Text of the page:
Business Ethics

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RELATIONSHIP BETWEEN MASLOW, KOHLBERG,

AND

ETHICAL AND UNETHICAL BUSINESS DECISIONS

RELATIONSHIP BETWEEN MASLOW, KOHLBERG AND
ETHICAL AND MORAL BUSINESS DECISIONS

INTRODUCTION

There are decisions made every day in the business world, some big, some small. The biggest struggle professionals face when making these decisions are the ethical consequences they face. Every decision that is made is going to have an impact on at least one person, no matter the size of the decision. And there are ethical consequences to all decisions. In the following paper I will be comparing Maslow’s Stages of Behavior and Kohlberg’s Stages of Moral Development with ethical and unethical behaviors of businesses and society. Both Maslow and Kohlberg have established a hierarchy of either behavior or moral development. I will take both of these hierarchies and apply them to the behavior of business and society, as well as including service-to-self and service-to-others concepts.

BACKGROUND (MASLOW & KOHLBERG)

Before we can discuss how Malsow and Kohlberg play a role in ethical and unethical behaviors in business and society, it is necessary to understand the values of these theories, beginning with Maslow’s Stages of Behavior. Malsow presents these stages in a hierarchical format, beginning with the lowest order, up to the highest level. The first level is physiological needs, followed by safety, love/belonging, esteem, and finally reaching the highest level of self-actualization. 1 In this hierarchy the first level is usually achieved before reaching the second level, and this continues along the hierarchy. Therefore, the ultimate level of reaching self-actualization isn’t usually achieved until all lower levels have been reached and in a sense, conquered. Similar to this theory is Kohlberg’s stages of moral development. Kohlberg’s theory also states that the stages are reached in an order and one must be reached before the next, but can stop at any point, so that the highest level is not attainable by everyone. 2 Kohlberg’s stages of moral development consist of three levels and six stages. The first level is Pre-conventional morality (stages 1-2): Obedience and Punishment, Individualism and Exchange. The second level is Conventional morality (stages 3-4): Good Interpersonal Relationships, and Maintaining the Social Order. The third level is Post-conventional morality (stages 5-6): Social Contract and Individual rights, and Universal principles.3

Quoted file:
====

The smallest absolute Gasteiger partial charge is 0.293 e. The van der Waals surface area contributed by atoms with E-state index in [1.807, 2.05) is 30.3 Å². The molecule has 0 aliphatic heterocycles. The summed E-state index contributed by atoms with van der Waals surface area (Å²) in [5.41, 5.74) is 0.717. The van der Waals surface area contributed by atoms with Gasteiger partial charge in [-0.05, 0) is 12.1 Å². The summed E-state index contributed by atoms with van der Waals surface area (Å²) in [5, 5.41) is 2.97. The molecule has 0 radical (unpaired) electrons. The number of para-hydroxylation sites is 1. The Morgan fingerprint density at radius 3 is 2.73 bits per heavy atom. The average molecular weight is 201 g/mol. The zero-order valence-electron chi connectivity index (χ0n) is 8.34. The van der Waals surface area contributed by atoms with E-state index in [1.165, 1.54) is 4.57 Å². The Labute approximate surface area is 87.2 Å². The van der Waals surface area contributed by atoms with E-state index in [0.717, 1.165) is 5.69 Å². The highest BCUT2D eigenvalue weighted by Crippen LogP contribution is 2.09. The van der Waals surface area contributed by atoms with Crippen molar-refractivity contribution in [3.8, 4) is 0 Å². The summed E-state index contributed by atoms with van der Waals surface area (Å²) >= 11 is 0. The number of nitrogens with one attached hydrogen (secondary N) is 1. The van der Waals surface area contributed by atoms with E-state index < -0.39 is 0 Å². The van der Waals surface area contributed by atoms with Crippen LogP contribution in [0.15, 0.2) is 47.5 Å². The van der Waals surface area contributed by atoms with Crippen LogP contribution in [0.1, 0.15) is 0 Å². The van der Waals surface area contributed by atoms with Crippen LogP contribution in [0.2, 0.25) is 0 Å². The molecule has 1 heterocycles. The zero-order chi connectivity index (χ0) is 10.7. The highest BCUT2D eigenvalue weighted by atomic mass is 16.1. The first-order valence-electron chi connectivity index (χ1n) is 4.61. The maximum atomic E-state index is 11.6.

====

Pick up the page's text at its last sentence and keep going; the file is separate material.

FOCUS ON UPPER LEVELS

For both Maslow and Kohlberg there is a heavy emphasis on reaching the final stage or level. Reaching the self-actualization stage of Maslow’s stages shows that one has fully developed behavior, and moral behavior. Reaching the final stage of universal principles of Kohlberg’s stages shows that one has fully developed morally, very similar to Maslow. For Maslow’s stages a person is capable of reaching this final stage and then regressing back to lower stages.4Usually reaching this higher stage is only temporary and is seen as peak experience.4 This could be in a sort of out of body experience. But once someone has reached this stage, it usually impacts them for the rest of their life, and they do not immediately go back down to lower levels. This stage could also be called, or is known as having integrity.5 This integrity is for oneself and for others, including “a total commitment to the highest standards of behavior”. 5 This is where ethical and moral reasoning and behavior comes into play. People who have reached or have experienced the highest level of Maslow are going to act morally and ethically in their behavior.

The last stage of Kohlberg is universal principles. This stage “defines the principles by which we achieve justice”. 6 To me this stage entitles treating everyone with dignity. This reminds me of the integrity involved in the highest stage of Maslow. In this stage every human being is given equal respect and is...
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